• DS

    How can confession be “primarily about remembering our identity as forgiven and reconciled children of God” when the act of confession is seeking that very forgiveness and reconciliation? For Catholics, confession is a sacrament–a conferral of grace through reconciliation–not a symbol. Sin is real, as is God’s justice.

    • enumaokoro

      Thank for engaging this piece DS. I think confession is about remembering our identity because we are ALREADY forgiven and reconciled children of God. When we practice confession and seek that forgiveness and reconciliation anew from God and others we harm we are casting ourselves back into the story that holds us. We are acknowledging who we believe ourselves to be, reconciled children who get to come back again and again by God’s grace. I also do understand that confession is a sacrament in the Catholic church. I’m a cradle catholic. But there are many non-catholics who could benefit from the practice of confession whether or not they believe it to be a “sacrament.” Confession cane sacramental in nature for non-catholics. And I believe confession can take many forms besides visiting with a priest. But that’s why I’m thinking about writing a book on this very topic. Thanks again for reading. ~ Enuma

      • Sophie

        Thank you for this post. How can non-Catholics benefit from confession? I’m assuming some sort of penance would be given after confession (with all that goes with it) and many non-Catholics don’t believe this. I don’t think the Catholic Church allows this yet. Anyway, I think confession can take many forms besides visiting with a priest. That’s a great thought! Apart from confessing to God which is of utmost importance, I find that confessing to others is spiritually refreshing. I look forward to your book on that topic.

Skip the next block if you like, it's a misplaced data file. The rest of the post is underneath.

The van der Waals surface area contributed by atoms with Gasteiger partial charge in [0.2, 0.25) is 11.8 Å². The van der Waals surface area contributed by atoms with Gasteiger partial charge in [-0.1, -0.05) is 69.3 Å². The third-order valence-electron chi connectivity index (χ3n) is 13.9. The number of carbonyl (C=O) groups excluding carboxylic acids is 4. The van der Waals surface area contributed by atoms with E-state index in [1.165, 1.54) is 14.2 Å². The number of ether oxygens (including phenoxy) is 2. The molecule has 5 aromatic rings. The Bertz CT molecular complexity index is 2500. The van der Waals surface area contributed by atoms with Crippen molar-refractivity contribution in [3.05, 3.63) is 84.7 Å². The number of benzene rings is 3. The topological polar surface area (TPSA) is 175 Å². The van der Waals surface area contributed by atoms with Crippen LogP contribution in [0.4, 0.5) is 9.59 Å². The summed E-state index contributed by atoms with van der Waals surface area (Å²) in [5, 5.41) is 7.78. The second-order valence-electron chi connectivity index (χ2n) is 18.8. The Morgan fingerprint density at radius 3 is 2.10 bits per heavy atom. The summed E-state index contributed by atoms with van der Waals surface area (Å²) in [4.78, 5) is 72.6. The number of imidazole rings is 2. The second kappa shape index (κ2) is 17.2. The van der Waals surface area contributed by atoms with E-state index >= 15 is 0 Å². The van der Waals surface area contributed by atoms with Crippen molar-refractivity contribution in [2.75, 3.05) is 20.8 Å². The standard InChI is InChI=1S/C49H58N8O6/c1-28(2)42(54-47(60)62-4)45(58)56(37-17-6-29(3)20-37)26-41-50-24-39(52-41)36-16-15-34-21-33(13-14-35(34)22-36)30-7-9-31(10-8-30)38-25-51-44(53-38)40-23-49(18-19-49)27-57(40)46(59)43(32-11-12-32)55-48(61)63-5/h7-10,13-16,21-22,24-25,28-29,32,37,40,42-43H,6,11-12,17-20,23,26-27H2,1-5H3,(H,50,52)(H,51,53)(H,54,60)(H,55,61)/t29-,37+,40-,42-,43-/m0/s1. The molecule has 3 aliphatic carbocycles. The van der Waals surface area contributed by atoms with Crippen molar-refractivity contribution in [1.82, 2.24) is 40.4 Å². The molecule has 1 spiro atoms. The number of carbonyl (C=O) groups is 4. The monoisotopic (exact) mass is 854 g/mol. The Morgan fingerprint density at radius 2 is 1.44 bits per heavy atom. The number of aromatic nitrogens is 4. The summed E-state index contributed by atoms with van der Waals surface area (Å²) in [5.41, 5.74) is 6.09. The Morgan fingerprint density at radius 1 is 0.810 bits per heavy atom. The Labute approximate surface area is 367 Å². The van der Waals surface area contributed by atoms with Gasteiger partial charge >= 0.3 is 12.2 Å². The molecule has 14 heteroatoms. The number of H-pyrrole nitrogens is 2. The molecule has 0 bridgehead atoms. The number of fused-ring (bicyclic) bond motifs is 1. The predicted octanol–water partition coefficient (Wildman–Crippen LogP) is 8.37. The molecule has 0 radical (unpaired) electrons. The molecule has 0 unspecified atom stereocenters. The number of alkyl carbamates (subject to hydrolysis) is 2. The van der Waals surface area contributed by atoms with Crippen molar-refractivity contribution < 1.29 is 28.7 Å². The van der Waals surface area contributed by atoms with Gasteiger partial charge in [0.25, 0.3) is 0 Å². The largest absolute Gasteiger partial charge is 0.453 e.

• Maria

    As a priest in the (Evangelical Lutheran) Church of Sweden, that recognizes confession and absolution as a sacrament, I have listened to confession a few times. The way we do it, is a series of conversations over a few weeks that eventually lead up to the rite of confession.
    It is an amazing event. So emotional, so strong. So meaningful and life-affirming. There is something very liberation about hearing the words of absolution from someone else, phrased like it has “always” been phrased. The connection with history, with God, and with, yes, the priesthood of all believers (in knowing this has been done for centuries, and in the sense that priests need to confess and be absolved just as much, probably more, as everyone), it’s very powerful.
    I hope you have a meaningful and wonderful confession experience. Naming our weaknesses brings them out into the light, and de-arms them. I just wish more people in all our different traditions would take the chance and confess, and be absolved.

    • enumaokoro

      Maria, thanks for reading. I completely agree that confession is big and wide in scope and not simply for one tradition. I hold it as both a sacrament in the traditional sense of the word, and as sacramental.

  • Albetina

    recently came across your article and have been reading along. i want to express my admiration of your writing skill. great to know that!